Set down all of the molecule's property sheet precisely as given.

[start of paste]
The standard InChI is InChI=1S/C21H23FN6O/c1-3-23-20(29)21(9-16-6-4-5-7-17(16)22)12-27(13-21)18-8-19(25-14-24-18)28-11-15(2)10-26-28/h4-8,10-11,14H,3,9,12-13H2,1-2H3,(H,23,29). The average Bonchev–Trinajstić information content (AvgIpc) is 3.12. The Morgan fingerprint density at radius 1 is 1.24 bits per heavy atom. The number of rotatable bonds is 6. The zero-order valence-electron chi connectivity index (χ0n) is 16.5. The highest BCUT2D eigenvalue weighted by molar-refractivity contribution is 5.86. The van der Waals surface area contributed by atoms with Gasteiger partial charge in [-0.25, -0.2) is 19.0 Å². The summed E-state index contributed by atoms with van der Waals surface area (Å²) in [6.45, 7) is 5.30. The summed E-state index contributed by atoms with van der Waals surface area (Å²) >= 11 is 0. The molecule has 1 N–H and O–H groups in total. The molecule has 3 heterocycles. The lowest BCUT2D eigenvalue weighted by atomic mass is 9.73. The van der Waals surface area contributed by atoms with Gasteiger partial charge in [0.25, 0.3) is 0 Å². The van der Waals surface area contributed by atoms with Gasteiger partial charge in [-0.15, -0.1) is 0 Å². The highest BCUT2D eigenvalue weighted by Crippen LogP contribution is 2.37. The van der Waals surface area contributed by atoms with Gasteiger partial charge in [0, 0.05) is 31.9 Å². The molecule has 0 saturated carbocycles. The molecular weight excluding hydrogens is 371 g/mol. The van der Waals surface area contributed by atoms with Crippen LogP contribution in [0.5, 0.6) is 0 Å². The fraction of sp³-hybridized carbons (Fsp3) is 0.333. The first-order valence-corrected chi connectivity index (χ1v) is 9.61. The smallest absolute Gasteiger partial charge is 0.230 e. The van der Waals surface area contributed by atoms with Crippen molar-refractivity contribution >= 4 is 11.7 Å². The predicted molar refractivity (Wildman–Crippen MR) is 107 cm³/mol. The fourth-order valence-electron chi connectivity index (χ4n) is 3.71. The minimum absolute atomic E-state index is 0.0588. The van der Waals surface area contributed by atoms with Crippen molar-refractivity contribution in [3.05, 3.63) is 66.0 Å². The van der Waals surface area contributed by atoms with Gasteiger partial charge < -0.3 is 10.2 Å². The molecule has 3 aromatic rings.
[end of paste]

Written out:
The standard InChI is InChI=1S/C21H23FN6O/c1-3-23-20(29)21(9-16-6-4-5-7-17(16)22)12-27(13-21)18-8-19(25-14-24-18)28-11-15(2)10-26-28/h4-8,10-11,14H,3,9,12-13H2,1-2H3,(H,23,29). The average Bonchev–Trinajstić information content (AvgIpc) is 3.12. The Morgan fingerprint density at radius 1 is 1.24 bits per heavy atom. The number of rotatable bonds is 6. The zero-order valence-electron chi connectivity index (χ0n) is 16.5. The highest BCUT2D eigenvalue weighted by molar-refractivity contribution is 5.86. The van der Waals surface area contributed by atoms with Gasteiger partial charge in [-0.25, -0.2) is 19.0 Å². The summed E-state index contributed by atoms with van der Waals surface area (Å²) in [6.45, 7) is 5.30. The summed E-state index contributed by atoms with van der Waals surface area (Å²) >= 11 is 0. The molecule has 1 N–H and O–H groups in total. The molecule has 3 heterocycles. The lowest BCUT2D eigenvalue weighted by atomic mass is 9.73. The van der Waals surface area contributed by atoms with Gasteiger partial charge in [0.25, 0.3) is 0 Å². The van der Waals surface area contributed by atoms with Gasteiger partial charge in [-0.15, -0.1) is 0 Å². The highest BCUT2D eigenvalue weighted by Crippen LogP contribution is 2.37. The van der Waals surface area contributed by atoms with Gasteiger partial charge in [0, 0.05) is 31.9 Å². The molecule has 0 saturated carbocycles. The molecular weight excluding hydrogens is 371 g/mol. The van der Waals surface area contributed by atoms with Crippen LogP contribution in [0.5, 0.6) is 0 Å². The fraction of sp³-hybridized carbons (Fsp3) is 0.333. The first-order valence-corrected chi connectivity index (χ1v) is 9.61. The smallest absolute Gasteiger partial charge is 0.230 e. The van der Waals surface area contributed by atoms with Crippen molar-refractivity contribution >= 4 is 11.7 Å². The predicted molar refractivity (Wildman–Crippen MR) is 107 cm³/mol. The fourth-order valence-electron chi connectivity index (χ4n) is 3.71. The minimum absolute atomic E-state index is 0.0588. The van der Waals surface area contributed by atoms with Crippen molar-refractivity contribution in [3.05, 3.63) is 66.0 Å². The van der Waals surface area contributed by atoms with Gasteiger partial charge < -0.3 is 10.2 Å². The molecule has 3 aromatic rings.